Category Archives: Airlift

Development of Navy cargo Osprey started

The development of the US Navy CMV-22B Osprey carrier onboard delivery plane has started. The joint Bell/Boeing project received its first 151 million dollars for redesigning the aircraft.

Forty-four CMV-22B vertical landing aircraft are set to start streaming into USN service between 2020 and 2024, replacing the traditional fixed-wing Grumman C-2 Greyhound. MV-22s are already very much in use with the US Marines, where they fly everything from cargo to soldiers between navy ships to land-based locations or into the battlefield.

Special Navy Osprey

Bell/Boeing deliver the aircraft at 86.8 million a piece. The extra 151 million dollars that have been allocated now will be used for incorporating an external fuel tank, adapted SATCOMs, a modified shipboard landing system and other stuff not incorporated on the Marine Ospreys.

Arming of the CMV-22Bs is not planned, but could be done in a later stage.

© 2016 Airheadsfly.com editor Marcel Burger
Featured image: A US Marine Corps MV-22B Osprey from Marine Medium-lift Tiltrotor Squadron (VMM) 161 takes off from the flight deck of the Wasp-class amphibious assault ship USS Essex (LHD 2). (Image © Mass Communication Specialist 2nd Class Sean P. Gallagher / US Navy)

Final Antarctic flight for New Zealand Boeing 757 planned

The final Antarctic flight of the season for the Royal New Zealand Air Force (RNZAF) Boeing 757 is being planned for the beginning of April, concluding this year’s mission in an operation that has been ongoing for more than 50 years.

A week ago the 2nd last flight of the 757 brought back the last of 22 personnel of the Royal New Zealand Defence Force from McMurdo Station and Scott Base on Antarctica to the Harewood Terminal on Christchurch International Airport on New Zealand’s South Island. Between October and February up to 220 men and women from all branches of the military served on the cold, icy continent that many nations claim parts of.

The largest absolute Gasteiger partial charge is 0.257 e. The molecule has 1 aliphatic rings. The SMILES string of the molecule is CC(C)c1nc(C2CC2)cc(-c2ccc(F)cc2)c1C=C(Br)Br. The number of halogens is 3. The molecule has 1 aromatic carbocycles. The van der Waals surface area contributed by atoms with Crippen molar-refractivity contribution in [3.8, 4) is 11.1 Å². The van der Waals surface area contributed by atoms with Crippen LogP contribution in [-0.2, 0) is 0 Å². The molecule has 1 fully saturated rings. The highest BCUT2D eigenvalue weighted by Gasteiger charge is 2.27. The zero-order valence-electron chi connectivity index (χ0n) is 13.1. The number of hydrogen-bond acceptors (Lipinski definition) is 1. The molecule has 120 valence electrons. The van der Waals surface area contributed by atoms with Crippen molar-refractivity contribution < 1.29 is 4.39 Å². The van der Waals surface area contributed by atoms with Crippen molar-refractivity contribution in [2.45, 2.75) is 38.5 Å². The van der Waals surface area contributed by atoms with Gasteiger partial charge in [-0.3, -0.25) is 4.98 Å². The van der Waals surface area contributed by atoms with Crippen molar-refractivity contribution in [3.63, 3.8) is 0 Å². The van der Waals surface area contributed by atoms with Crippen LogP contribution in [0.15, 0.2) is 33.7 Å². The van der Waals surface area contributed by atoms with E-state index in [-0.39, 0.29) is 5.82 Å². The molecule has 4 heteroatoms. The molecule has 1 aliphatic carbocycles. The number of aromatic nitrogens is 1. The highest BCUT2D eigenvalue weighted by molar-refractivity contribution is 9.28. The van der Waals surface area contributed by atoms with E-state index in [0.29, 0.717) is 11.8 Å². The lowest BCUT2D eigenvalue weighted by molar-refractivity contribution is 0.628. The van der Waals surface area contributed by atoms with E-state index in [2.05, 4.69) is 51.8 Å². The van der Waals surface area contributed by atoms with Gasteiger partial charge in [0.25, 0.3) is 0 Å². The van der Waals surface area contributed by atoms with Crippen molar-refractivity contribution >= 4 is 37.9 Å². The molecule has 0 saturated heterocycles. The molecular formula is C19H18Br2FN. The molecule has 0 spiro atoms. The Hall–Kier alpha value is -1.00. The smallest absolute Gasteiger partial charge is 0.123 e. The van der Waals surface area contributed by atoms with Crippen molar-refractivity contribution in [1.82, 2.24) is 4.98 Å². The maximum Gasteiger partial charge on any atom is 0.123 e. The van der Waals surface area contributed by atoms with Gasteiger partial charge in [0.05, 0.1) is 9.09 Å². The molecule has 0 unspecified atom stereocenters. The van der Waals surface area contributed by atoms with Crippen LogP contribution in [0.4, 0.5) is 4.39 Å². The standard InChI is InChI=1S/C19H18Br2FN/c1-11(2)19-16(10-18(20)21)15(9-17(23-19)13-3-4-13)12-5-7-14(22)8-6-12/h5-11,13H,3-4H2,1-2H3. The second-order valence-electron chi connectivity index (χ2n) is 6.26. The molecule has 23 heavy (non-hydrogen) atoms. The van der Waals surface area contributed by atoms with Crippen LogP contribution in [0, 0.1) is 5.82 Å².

The RNZAF not only supports its own scientists and troops, but also those of the United States. Moving their equipment, construction materials and other supplies required the involvement of 60 Army soldiers and logistic specialists, a RNZDF statement reads.

Although the RNZAF Boeing 757 is the primer star of the show, if needed the service also dispatches search and rescue units. Payment for the services of the RNZAF – simply called Operation Antarctic – by organisations involved on the South Pole continent gives the New Zealand economy a yearly boost of 162 million dollar. The operation started in 1965.

© 2016 Airheadsfly.com editor Marcel Burger
Featured image: Archive image of the RNZAF Boeing 757 on the ice of Scott Base, Antarctica (Image © Royal New Zealand Defence Force)

The Kingdom’s Hercules fleet just got even bigger

The Hercules fleet of Saudi Arabia is getting bigger and bigger. Upon the 48 aircraft “the Kingdom” is already operating, just two new ones arrived.

The latest deliveries are two KC-130Js, making Saudi Arabia the 16th country operating the type for its in-flight refuelling needs. No other country in the world more C-130s than Saudi Arabia, apart from the aircraft’s homeland United States of course.

Saudi Hercules fleet

In total the Royal Saudi Air Force will receive 5 KC-130Js, while it has 20 regular C-130J-30s on order as well. They will be added to the 30 C-130E/H tactical airlifters, 7 KC-130H tankers, 6 L-100-30 airlifters and 5 VC-130H VIP aircraft.

Royal Saudi Air Force KC-130J Super Hercules 3209 (Image © Andrew McMurtie / Lockheed Martin)
Royal Saudi Air Force KC-130J Super Hercules 3209 (Image © Andrew McMurtie / Lockheed Martin)

The Saudi Hercs currently are based at Price Sultan Airbase (3 squadrons) and Jeddah (1 squadron). The Lockheed C-130 is a true workhorse, with Airheadsfly.com celebrating the 2,500 aircraft mark last year.

© 2016 Airheadsfly.com editor Marcel Burger
Featured image: Royal Saudi Air Force KC-130J Super Hercules 3208 (Image © Damien A. Guarnieri / Lockheed Martin)

Press Play: Cold Response 2016 (2)

We already served you a nice dish of images of the big NATO & partners exercise Cold Response earlier, but the military photographers and the Norwegian military audiovisual unit have given us some more nice stuff! Press play and see more of the aircraft and helicopters that supported the 15,000 troops strong exercise in Northern and Central Norway, with even the Norwegian crown prince Haakon deployed, earning his tactical special operations parajump certification with the Norwegian Special Operations Command.

Featured image (top): US Marines, Dutch marines and UK Royal Commandos do an integrated air insert during a training event for Exercise Cold Response 16 on 3 March 2016 near the city of Namsos, Norway. (Image © Chad McMeen / USMC)


Norwegian Crownprince Haakon Magnus jumps with the Norwegian Special Operations Command (NORASOC) from a Royal Norwegian Air Force C-130J Hercules (Image © Forsvaret)